But given the scope and audacity of the film, Singer does a masterful job of keeping his many balls in the air. The ‘70s-era storyline has fun not only with the fashion and the cultural touchstones (lava lamps, Roberta Flack), but neatly conjures the look of period film. A central sequence takes place in the midst of the Paris Peace Accords, and there are cunning references to the Kennedy assassination (what could have accounted for the magic bullet?), as well as the introductions of a few characters who appeared earlier (which is to say, later) in the franchise.

Jackman once again seems more alive when playing Wolverine than he does in any other role, though the habitrail-diameter veins in his herculean arms are becoming a matter of concern. (In one of the movie’s many nice touches, we’re reminded that even though he looks the same on the outside, the pre-admantium-ized Logan is a more fragile hero altogether.) Stewart lends his customary air of gentle authority to the proceedings as (the elder) Professor X, and McKellen—well, honestly McKellen looks a bit bored, which is understandable enough after four tours as Magneto and five (and counting) as Gandalf.

The torch, in any case, is being handed off. This film, like X-Men: First Class, belongs principally to the triangular affections and antipathies of the younger Xavier, Magneto, and Mystique. Much has happened since the prior film, and McAvoy’s Professor X, in particular, has borne the brunt of it, losing his powers and his faith. His doubts, as ever, find their antithesis in the heedless certainty of Fassbender’s Magneto. Which leaves Lawrence’s Mystique as—if you’ll forgive the phrase—the x factor, the weight that can tip the scales one way or the other. Mystique is the principal moral axis around which the film pivots, and Lawrence handles this responsibility with a precise balance of strength and vulnerability.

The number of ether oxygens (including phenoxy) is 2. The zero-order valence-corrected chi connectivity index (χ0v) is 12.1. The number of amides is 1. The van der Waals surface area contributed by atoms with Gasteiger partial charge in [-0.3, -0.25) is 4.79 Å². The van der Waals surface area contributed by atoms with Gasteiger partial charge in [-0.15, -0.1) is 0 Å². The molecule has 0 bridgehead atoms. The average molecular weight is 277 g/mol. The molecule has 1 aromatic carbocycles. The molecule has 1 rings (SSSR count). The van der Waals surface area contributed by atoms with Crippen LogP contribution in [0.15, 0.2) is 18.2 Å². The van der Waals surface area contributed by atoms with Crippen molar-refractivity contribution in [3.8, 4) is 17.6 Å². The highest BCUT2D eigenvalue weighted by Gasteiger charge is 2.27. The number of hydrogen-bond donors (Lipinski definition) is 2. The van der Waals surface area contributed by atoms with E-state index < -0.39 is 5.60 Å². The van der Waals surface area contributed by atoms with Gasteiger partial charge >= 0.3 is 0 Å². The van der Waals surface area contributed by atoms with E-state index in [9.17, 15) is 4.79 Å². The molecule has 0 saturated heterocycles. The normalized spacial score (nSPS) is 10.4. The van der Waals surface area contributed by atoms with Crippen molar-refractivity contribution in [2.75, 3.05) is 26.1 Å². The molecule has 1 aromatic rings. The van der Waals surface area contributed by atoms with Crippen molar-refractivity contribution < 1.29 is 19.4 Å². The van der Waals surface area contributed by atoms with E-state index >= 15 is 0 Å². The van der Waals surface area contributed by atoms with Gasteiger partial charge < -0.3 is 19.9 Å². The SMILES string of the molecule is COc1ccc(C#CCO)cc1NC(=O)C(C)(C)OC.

X-Men: Days of Future Past is, in other words, not a particularly lighthearted entertainment. That said, I would be remiss not to note that tucked away amid all the existential melodrama is perhaps the most hilarious set piece ever to grace a superhero film. The subject is a jailbreak, and the instigator is Quicksilver (Evan Peters), the first significant character to be jointly claimed by the X-Men franchise (the rights to which are owned by 20th Century Fox) and the Marvel Cinematic Universe. The latter managed to get their version (played by Aaron Taylor-Johnson) onscreen first, in a brief credit-sequence coda to Captain America: The Winter Soldier. But it will be awfully tough for Marvel (and Joss Whedon, who will be directing Taylor-Johnson in the Avengers sequel next year) to contrive a more memorable Quicksilver than Peters's. The overall role may be small, but the rewards of this one sequence—which lasts, perhaps, two minutes—are borderline incalculable. Just sit back and prepare to enjoy yourself when you hear the opening chords of Jim Croce’s “Time in a Bottle."

Who knew that saving the world from Armageddon could be such a gas?

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Christopher Orr is a senior editor and the principal film critic at The Atlantic. He has written on movies for The New Republic, LA Weekly, Salon, and The New York Sun, and has worked as an editor for numerous publications.